All of this is God's free gift to us. Our part is only to receive it by faith, which is our faculty for receiving. We do not earn it in any way. But once we receive this gift through faith, apart from works (Rom. 3:21; Gal. 2:16), we must then begin to live in a new way as a new creature, a new creation (2 Cor. 5:17; Gal. 6:15; Rev. 21:5), a new man (Eph. 4:22-24). We are to begin to live a new life in Christ for the love of God.


But what is the motive for which we now do good works and live a new and holy life? It is not to earn salvation, justification, and forgiveness for our sins, for that we have already received as a free gift through faith, which is simply our receiving faculty. Our motive is the love of God for what he has done for us in saving, forgiving, and justifying us.


So we now want to live completely for him, for him alone in all we do. We want to love him with all our heart, soul, mind, and strength (Mark 12:30). We want to love and serve him with an undivided heart. We want to serve him as our only master, because he taught us that no one can serve two masters, God and mammon (Matt. 6:24). Indeed "he died for all, that those who live might live no longer for themselves but for him who for their sake died and was raised" (2 Cor. 5:15).


By living in this new way we will, over time, assimilate more and more the new man that Christ has created us to be. We will become ever more transformed in Christ, ever more completely new men, new creatures, a new creation in Christ. We will ever more be what we are. We will ever more be what Christ has made us to be by his death and resurrection. We will ever more be what we daily receive in Holy Communion.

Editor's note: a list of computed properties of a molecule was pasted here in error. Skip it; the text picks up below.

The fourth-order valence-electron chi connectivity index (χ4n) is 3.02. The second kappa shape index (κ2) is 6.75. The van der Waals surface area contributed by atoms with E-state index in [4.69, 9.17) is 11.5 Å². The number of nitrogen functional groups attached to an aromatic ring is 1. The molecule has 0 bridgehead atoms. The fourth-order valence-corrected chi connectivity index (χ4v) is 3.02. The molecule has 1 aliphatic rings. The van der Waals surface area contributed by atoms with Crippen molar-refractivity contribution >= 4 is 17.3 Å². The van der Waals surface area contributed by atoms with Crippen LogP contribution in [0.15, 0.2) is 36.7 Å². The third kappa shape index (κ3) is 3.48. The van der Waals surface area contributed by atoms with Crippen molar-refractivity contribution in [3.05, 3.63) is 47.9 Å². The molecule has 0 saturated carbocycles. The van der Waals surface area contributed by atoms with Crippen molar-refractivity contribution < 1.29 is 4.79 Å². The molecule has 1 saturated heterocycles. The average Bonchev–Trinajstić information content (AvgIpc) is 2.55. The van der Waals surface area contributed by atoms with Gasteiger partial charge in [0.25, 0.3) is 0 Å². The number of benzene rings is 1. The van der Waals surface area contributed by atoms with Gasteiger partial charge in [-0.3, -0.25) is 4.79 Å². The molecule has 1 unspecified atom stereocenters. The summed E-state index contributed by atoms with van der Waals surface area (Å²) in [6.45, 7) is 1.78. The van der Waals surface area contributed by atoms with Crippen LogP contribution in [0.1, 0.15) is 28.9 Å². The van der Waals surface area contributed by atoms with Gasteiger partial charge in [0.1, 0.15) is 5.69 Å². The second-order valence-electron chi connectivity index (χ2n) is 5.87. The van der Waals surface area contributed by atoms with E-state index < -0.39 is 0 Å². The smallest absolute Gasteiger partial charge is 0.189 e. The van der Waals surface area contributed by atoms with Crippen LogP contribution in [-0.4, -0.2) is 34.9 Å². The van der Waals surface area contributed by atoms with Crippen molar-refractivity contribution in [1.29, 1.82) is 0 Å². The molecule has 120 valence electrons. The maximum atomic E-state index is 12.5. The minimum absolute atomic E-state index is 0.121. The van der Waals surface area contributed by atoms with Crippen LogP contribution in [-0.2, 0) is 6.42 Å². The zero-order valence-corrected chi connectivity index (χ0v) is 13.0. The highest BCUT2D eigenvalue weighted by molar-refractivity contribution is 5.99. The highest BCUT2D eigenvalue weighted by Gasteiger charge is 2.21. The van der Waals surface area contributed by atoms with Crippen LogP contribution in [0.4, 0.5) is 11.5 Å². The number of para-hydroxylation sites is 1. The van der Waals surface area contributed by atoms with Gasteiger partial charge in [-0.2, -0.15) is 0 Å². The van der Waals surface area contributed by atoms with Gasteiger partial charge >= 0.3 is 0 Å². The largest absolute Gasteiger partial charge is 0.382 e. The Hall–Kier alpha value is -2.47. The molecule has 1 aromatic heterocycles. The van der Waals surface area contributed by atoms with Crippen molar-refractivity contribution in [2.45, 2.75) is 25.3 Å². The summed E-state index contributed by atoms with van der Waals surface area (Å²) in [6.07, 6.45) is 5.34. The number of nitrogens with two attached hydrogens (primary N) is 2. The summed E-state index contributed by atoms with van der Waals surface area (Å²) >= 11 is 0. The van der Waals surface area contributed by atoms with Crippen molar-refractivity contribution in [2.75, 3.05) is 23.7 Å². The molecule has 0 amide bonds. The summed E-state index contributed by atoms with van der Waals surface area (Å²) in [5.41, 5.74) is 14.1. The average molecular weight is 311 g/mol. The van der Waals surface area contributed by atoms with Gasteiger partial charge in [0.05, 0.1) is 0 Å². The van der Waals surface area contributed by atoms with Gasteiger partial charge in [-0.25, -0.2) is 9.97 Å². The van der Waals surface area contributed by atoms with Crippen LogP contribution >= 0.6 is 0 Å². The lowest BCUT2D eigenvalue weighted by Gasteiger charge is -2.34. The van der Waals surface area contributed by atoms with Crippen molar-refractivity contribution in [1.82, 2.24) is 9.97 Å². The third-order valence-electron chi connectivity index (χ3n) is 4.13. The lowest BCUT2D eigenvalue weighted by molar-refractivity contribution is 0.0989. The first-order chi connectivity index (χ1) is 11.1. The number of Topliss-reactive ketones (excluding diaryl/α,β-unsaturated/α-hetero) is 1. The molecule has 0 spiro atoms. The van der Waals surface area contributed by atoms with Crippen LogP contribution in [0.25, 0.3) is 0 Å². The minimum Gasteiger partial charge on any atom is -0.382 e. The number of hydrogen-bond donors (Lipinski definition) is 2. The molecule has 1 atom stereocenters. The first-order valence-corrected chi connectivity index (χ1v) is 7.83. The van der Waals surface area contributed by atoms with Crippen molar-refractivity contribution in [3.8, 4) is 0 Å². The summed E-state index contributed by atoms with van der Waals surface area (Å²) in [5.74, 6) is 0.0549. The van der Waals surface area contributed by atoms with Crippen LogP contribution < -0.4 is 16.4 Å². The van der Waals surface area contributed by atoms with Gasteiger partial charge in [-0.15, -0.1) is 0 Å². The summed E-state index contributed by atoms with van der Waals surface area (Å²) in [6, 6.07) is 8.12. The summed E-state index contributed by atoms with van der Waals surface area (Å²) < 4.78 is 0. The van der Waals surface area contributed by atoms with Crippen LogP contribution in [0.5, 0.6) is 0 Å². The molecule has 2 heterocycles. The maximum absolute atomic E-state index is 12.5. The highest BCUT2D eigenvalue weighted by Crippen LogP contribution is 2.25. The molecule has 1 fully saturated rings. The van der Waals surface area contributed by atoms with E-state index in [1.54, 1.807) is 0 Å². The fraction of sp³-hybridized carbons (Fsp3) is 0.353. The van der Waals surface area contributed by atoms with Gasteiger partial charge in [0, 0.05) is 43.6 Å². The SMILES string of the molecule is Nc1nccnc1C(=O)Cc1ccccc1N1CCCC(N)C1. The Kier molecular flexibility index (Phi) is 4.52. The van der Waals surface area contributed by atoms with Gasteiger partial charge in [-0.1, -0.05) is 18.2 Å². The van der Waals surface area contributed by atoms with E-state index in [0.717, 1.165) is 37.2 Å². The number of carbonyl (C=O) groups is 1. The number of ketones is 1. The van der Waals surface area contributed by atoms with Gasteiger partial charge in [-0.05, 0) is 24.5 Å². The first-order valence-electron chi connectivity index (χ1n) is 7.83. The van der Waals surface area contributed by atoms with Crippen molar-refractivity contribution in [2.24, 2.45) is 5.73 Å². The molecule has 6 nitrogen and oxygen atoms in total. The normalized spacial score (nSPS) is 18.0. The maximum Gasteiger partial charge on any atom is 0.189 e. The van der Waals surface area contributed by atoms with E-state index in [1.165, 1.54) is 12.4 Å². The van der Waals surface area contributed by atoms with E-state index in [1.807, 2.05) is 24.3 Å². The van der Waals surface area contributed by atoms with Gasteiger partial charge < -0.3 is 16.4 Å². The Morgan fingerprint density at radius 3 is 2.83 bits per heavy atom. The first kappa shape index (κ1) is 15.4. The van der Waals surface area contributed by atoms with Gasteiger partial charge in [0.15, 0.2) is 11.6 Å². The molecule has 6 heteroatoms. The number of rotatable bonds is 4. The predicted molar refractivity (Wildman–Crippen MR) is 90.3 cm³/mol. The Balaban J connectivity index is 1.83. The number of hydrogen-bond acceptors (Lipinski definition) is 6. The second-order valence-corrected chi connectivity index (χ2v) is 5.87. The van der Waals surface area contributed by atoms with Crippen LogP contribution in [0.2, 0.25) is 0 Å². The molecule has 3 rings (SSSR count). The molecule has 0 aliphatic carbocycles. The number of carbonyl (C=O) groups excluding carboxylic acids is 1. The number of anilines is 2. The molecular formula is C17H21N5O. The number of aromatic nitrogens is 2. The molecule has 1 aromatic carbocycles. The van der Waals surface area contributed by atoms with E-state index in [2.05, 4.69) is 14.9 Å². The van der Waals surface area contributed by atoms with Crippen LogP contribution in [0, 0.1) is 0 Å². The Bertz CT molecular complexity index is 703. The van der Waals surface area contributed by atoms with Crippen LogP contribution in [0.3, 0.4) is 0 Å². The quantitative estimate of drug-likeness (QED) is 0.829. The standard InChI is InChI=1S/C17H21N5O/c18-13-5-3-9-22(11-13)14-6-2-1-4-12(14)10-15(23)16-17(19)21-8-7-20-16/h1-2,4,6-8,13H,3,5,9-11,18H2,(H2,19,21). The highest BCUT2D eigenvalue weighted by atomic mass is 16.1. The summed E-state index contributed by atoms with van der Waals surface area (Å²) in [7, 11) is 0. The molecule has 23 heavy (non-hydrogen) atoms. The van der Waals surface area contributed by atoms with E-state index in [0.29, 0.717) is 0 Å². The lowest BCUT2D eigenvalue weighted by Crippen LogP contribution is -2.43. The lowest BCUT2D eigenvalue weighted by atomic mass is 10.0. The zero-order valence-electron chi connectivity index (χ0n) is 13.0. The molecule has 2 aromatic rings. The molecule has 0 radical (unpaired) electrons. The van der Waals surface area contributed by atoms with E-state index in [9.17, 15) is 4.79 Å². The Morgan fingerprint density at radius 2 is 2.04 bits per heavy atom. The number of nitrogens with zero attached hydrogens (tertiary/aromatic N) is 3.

And how do we live this new life? We live it by living in simplicity and evangelical poverty in all we do. We live it by living only for Christ. Such a life is the fruit, not the cause, of what God has done for us in Christ through our faith, "apart from law" (Rom. 3:21), that is, apart from any good works on our part to earn this salvation, forgiveness, and justification. That is why I say that our new way of life is the fruit of Christ's justifying us by faith apart from works. Such a new way of life is the necessary visible evidence that we really do have justifying faith and really have been justified.


Furthermore, this new and holy way of life is the way whereby we grow progressively in holiness. It is the way of sanctification, making us ever more resplendent in God's sight.


We live this new life by seeking all our delight in the Lord, rather than dissipating the love of our heart in worldly pleasures. We want to find all our delight in him. We do not want to be obsessed by the beauty of creation and creatures. We do not want the love of God's creatures to divide our heart. We want our heart to be undividedly focused in love on God alone, and on our neighbor as our means of loving God.


Married people do this together as a couple, devoting themselves completely to God and living in simplicity, renouncing distracting worldly pleasures. Celibates do this in a still more radical, literal, and complete way, renouncing even the love of a Christian spouse, in order to focus all the love of their heart on God alone and his service. They are in love only with God, and they love their neighbor as a means of loving God. This new way of life is the result of justification by Christ. It is the fruit, not the cause, of our justification, forgiveness, and salvation by faith, apart from works, because of the death of Christ on the cross in reparation for our sins.